Originality, value and a uniquely Tokyo identity – those were our three main criteria in picking out the nominees for Best Shop. Beloved by locals of all stripes while offering visitors an ‘only in Tokyo’ experience, our top 10 are the ultimate in retail therapy.
From stationery to toilet-seat covers, this is the largest household goods store in Tokyo, packed with knick-knacks for the home. Particularly interesting is the party supplies section, which gives a unique glimpse into the Japanese sense of humour.
Asakusa's premier antiques purveyor sure stands out on Rokku-dori. Entering the narrow building, you're sure to notice the vintage, barely functional radio playing some long-forgotten tune. Hotarudo houses a jumble of seemingly random merchandise – mainly from the Taisho period (1912-1926) – including clothing, lamps, kitchenware and even electronics.
Sneaker Shop Skit Tokyo Kichijoji
Rows of colourful, wrapped-up shoes line the walls at this Kichijoji store that offers an exhaustive range of sneakers from the likes of Adidas, Puma, Nike, Admiral, Reebok and Onitsuka Tiger. They deal in everything from the latest models to 'dead stock' while also carrying limited-edition versions – enough to pique the interest of even the most discerning sneakerhead.
Stocking thousands of items, Disk Union deals mainly in secondhand CDs and vinyl. The Shinjuku main store is a tall, narrow building where each floor is devoted to a different genre, including world music, soundtracks and electronica. Branches nearby specialise in dance music, jazz, funk, punk and that much-maligned genre, progressive rock.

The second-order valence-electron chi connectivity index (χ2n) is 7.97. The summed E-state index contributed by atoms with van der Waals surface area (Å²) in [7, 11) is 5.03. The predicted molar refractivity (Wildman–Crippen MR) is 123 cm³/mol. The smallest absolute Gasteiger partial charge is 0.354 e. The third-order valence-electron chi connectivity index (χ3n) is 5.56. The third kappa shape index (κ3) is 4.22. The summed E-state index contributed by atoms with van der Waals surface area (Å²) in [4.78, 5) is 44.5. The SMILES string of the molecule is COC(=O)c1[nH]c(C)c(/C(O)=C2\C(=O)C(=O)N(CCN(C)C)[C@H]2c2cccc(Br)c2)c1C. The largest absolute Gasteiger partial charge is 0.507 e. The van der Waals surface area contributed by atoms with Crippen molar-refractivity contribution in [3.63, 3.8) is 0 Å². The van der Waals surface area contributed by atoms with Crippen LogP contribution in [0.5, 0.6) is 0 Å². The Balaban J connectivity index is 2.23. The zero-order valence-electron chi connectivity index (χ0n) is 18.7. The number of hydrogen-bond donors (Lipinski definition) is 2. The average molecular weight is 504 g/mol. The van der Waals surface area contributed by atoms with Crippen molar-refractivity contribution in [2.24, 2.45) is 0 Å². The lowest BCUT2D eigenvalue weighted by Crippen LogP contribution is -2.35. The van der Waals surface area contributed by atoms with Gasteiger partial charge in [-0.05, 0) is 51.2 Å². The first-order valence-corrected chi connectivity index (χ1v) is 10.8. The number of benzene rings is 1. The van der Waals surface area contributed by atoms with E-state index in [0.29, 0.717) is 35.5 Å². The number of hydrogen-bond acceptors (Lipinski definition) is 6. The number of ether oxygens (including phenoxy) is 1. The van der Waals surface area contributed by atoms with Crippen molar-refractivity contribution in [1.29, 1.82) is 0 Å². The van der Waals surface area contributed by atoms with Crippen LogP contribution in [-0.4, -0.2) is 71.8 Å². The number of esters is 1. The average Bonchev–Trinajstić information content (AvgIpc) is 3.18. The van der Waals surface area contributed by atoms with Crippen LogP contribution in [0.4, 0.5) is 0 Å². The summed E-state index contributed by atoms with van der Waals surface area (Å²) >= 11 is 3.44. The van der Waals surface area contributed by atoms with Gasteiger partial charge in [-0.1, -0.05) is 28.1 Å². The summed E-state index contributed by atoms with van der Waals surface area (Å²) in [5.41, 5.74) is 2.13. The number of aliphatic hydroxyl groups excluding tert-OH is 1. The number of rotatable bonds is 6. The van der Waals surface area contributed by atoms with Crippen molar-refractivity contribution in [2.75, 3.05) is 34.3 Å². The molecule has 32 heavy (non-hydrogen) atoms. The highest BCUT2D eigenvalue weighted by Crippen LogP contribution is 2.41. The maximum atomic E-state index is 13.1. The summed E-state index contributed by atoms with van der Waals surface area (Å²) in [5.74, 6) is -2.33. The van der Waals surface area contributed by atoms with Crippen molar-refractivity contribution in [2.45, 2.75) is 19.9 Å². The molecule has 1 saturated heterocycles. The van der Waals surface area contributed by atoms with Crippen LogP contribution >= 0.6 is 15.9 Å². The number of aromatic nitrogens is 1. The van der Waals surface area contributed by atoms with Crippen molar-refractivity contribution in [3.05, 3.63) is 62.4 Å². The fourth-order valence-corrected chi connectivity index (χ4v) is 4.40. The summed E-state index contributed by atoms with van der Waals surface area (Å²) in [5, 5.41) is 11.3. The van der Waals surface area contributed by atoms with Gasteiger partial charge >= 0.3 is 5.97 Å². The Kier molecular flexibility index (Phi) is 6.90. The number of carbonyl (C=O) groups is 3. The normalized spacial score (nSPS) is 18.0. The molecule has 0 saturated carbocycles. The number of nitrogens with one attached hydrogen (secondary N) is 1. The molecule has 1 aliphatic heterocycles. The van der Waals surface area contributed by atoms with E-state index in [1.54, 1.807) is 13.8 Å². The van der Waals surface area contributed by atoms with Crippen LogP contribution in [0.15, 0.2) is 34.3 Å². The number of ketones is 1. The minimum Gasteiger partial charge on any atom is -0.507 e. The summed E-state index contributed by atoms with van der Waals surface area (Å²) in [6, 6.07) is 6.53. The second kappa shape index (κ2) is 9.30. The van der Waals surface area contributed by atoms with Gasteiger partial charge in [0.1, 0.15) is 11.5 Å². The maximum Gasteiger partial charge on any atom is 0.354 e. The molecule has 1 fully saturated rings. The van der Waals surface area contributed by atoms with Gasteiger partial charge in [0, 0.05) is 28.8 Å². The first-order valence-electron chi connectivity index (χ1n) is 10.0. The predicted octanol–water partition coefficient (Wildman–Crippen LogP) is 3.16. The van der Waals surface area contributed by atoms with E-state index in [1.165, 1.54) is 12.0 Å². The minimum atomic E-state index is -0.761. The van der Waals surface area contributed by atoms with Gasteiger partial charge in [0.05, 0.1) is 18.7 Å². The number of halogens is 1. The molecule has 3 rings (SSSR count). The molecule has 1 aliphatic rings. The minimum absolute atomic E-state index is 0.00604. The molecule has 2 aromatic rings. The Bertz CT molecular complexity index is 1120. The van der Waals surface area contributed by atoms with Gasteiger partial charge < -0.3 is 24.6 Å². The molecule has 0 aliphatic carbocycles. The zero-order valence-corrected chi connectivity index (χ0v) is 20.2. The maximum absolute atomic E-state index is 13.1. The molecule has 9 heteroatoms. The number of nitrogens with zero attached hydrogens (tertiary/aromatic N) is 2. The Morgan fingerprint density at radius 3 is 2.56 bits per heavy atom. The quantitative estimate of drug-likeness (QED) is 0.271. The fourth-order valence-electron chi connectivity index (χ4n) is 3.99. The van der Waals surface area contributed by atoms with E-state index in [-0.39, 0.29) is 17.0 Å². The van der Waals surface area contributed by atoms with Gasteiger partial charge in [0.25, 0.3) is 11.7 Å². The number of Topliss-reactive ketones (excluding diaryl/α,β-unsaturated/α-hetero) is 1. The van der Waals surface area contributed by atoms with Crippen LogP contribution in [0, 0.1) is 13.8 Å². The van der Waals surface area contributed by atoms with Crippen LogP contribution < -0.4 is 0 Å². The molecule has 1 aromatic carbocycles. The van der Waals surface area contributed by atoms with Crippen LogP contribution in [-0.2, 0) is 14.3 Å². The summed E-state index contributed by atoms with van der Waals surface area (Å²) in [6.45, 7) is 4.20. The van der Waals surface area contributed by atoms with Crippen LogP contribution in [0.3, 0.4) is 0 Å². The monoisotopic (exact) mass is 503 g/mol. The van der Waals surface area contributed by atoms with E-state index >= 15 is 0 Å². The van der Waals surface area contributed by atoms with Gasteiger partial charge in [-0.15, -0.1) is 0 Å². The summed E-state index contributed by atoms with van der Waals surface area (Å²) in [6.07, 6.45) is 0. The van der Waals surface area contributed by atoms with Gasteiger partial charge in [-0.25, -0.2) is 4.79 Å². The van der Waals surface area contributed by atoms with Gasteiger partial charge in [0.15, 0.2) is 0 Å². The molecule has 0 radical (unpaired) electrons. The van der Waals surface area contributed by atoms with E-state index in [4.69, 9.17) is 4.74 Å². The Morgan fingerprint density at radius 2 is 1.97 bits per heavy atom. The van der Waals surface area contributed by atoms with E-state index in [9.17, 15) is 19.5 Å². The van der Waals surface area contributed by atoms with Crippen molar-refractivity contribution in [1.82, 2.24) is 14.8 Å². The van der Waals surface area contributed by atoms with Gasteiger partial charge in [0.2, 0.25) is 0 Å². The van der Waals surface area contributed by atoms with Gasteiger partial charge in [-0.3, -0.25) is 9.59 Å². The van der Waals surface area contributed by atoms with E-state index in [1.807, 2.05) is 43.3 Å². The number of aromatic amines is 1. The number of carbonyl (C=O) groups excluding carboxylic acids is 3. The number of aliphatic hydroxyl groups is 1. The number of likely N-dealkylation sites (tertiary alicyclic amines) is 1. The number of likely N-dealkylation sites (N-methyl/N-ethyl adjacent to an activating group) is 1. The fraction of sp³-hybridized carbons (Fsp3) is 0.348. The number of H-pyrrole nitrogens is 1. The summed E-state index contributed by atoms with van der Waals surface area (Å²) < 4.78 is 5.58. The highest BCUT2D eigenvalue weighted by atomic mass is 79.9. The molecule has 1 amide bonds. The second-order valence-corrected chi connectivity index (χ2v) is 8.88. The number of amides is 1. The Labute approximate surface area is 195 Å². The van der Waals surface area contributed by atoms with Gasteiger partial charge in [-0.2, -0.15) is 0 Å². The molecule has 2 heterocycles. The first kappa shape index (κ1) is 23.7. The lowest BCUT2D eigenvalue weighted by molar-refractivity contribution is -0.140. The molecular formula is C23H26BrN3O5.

A streetwear brand run by a trio of illustrators and graphic designers – Skate Thing, Toby Feltwell and Yutaka Hishiyama – C.E opened its first brick-and-mortar store earlier this year in Aoyama. Elements of the UK-born Feltwell's background run up against Skate Thing's trademark Tokyo sensibilities, resulting in a constant stream of interesting creations.
Tendo Mokko Showroom
A furniture manufacturer from Yamagata, Tendo Mokko uses a patented technique known as molded plywood to produce beautiful, flowing lines – best represented by the iconic Butterfly Stool, designed by Sori Yanagi and widely admired by design nerds around the world.
Selecting sophisticated lifestyle goods from around the world – some handmade, some as old as 100 years – Roundabout is the go-to store for unique stationery, crockery, clothing, accessories and more.
Walk down the cathedral-like shotengai in Nakano and you’ll reach the covered Broadway section. A popular haunt for Tokyo's otaku community, this five-floor complex contains numerous outlets of Mandarake, specialising in new and second-hand manga; branches of Fujiya Avic, the second-hand CD/DVD/anime store offering rarities and bootlegs; and a large number…
The 8th floor museum in the towering Shibuya Hikarie building is all about spreading the love: each exhibition is devoted to showcasing a particular theme, as represented by all 47 of Japan's prefectures. The museum shop continues the theme with a huge selection of items.
Arguably the trendiest department store in Japan, Isetan Shinjuku is renowned for having its window displays created by leading artists and offers only the finest in food, clothing and homeware. It recently underwent a massive refurbishment – got to keep up with the times, of course.